The Slow Bone Isn't Quite Yet The Heavenly Barbecue Spot It's Purported As Being.
The Slow Bone
2234 Irving Boulevard
Food: 2 out of 4 smoke rings.
Service: 2.5 out of 4 smoke rings.
Ambiance: 2.5 out of 4 smoke rings.
We've been meaning to try the Slow Bone since it opened last April.
The joint, co-owned and operated by Maple & Motor proprietor Jack Perkins, has a lot going for it — an outstanding pedigree, a prime location in the Design District and a warm reception from the city's most-respected food critics. So it's safe to say that, heading in, our expectations were pretty high.
Unfortunately, while the Slow Bone definitely produced some bright spots, most of our experience left us rather underwhelmed.
Those familiar with the outstanding Off-Site Kitchen, which sits directly across Wycliff Avenue from The Slow Bone, will be familiar with the the parking procedure required at this barbecue restaurant. If you aren't lucky enough to get one of the precious few spots in the lot, you're best served heading past the restaurants to the office park that sits just to the north. There's ample parking around the buildings and no one has ever given us flack for parking there on any of our numerous trips to OSK.
That task completed, you'll probably be faced with — as we were — a sizable, Six Flags-style, snaking line when you get to the door. For those familiar with Dallas' best barbecue joints, this isn't anything out of the ordinary — and it does help you build an anticipatory hunger as you approach the cafeteria-style serving stations.
Once you finally slog through to the front of the line, you're faced with a fairly typical set of choices. The Slow Bone offers a choice of meats — brisket, ribs, stuffed pork tenderloin, sausage and jalapeno bratwurst on our visit — that can be ordered as a half-pound sandwich or combined with sides to form a combo plate.
We have to say: It's nice to be able to order a meal at a set cost, unlike the weight-based setup at Lockhart Smokehouse, for instance. So there's a point for Perkins and Co.
My friend and I both ordered two-meat combo, which at $13.99 was a bit pricey but not too unreasonable. Between us, we tried the brisket, the stuffed pork tenderloin and the ribs. We probably should have coordinated our side choices better; when we sat down, we realized that we had both ended up with the macaroni and cheese, the fried okra and the hush puppies.
Alas, our lack of variety — while maybe not the best thing for the purposes of this review — turned out to be good for our taste buds.
The macaroni was spot on. It was creamy and well-seasoned, while not being totally overwhelmed by cheese. As for the okra, it was basically perfect, featuring a thin but substantial breading. It also boasted a surprising crispiness — impressive, considering that the disc also retains its tenderness, which is something that even my own grandmother only gets right about half the time.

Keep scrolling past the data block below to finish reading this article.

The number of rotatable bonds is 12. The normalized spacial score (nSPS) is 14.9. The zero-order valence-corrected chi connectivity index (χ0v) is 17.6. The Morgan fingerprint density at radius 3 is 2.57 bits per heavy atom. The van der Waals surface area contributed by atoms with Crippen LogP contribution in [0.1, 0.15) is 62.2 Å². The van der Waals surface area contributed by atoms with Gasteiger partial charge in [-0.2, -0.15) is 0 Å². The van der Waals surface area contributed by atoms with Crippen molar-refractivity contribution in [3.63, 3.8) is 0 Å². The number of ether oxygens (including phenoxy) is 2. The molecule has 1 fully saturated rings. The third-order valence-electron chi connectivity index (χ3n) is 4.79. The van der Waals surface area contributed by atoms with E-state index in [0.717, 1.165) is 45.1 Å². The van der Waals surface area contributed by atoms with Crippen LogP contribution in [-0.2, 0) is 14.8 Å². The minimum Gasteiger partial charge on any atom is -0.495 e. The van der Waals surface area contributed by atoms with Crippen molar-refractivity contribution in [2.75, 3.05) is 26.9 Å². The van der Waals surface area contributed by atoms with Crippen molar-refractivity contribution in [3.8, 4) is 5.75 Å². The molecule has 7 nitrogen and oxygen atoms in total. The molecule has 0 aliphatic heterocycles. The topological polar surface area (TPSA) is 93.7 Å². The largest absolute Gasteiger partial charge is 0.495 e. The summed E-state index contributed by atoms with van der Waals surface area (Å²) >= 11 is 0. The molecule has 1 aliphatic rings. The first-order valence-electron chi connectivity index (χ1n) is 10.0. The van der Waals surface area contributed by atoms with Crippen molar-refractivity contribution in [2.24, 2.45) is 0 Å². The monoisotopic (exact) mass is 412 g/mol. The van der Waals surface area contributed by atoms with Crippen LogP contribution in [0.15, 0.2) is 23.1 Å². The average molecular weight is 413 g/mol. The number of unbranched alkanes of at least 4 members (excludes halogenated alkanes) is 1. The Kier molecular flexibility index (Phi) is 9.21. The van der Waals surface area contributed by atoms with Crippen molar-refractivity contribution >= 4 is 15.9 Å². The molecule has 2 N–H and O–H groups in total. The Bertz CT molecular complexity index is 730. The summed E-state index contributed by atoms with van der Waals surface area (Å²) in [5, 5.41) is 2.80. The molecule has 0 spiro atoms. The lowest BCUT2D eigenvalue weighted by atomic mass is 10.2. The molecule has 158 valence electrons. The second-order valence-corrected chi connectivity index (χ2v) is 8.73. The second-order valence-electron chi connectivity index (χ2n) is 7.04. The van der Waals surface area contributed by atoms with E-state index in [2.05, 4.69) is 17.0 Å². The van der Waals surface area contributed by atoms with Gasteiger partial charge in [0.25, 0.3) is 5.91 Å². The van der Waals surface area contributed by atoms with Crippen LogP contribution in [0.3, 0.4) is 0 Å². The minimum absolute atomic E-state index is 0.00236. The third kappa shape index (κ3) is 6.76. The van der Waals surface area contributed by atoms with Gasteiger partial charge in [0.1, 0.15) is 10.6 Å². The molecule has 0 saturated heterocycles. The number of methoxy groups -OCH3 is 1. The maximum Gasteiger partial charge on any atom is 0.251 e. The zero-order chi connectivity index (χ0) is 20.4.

Two more points for Perkins.
As for the pork tenderloin? It was perfectly serviceable, if a little bland. It was tender and livened up quite a bit when swiped through the restaurant's vinegar-heavy sauce, but lacked the rich smokiness of the best barbecue pork dishes we've had.
The ribs were not as good. They were decently smoky, but they were also chewy — almost to the point of being undercooked. I finished mine more out of a sense of obligation more than anything. But ribs are a tough thing to get right; I've even had bad ones at Kreuz Market in Lockhart, so I still had high hopes for Perkins' Meat Fight-winning brisket.
Those hopes would not be met, unfortunately. Slow Bone's brisket — at least on the day we were there — was not even in the same neighborhood as Pecan Lodge's or Lockhart's. It had very little bark, mostly unrendered fat and an unpleasant stringiness. Without the aforementioned sauce — which really was quite tasty — the brisket would have been largely inedible. That's something you expect from the Dickey's of the world, not a spot that has positioned itself as a challenger to Dallas' barbecue throne.
Brisket is the one thing that every great Texas barbecue joint should be able to hang its hat on. It shouldn't be a hit-or-miss thing. For now, though, the brisket appears to be just that way at The Slow Bone.
Given Perkins' storied tenacity, though, we imagine things won't stay this way for long.
Perkins' reputation is too strong for that to happen.
And it's worth remembering: Strong reputation aside, The Slow Bone hasn't even been around for a year yet.
In time, it could very well hit the levels that so many others have been so quick to credit it for already reaching. It's not there just yet, though.
Maple & Motor, on the other hand…
Yeah, Perkins is gonna be just fine. Give him a little more time, is all.
Cover photo and first two images courtesy of The Slow Bone's Facebook page.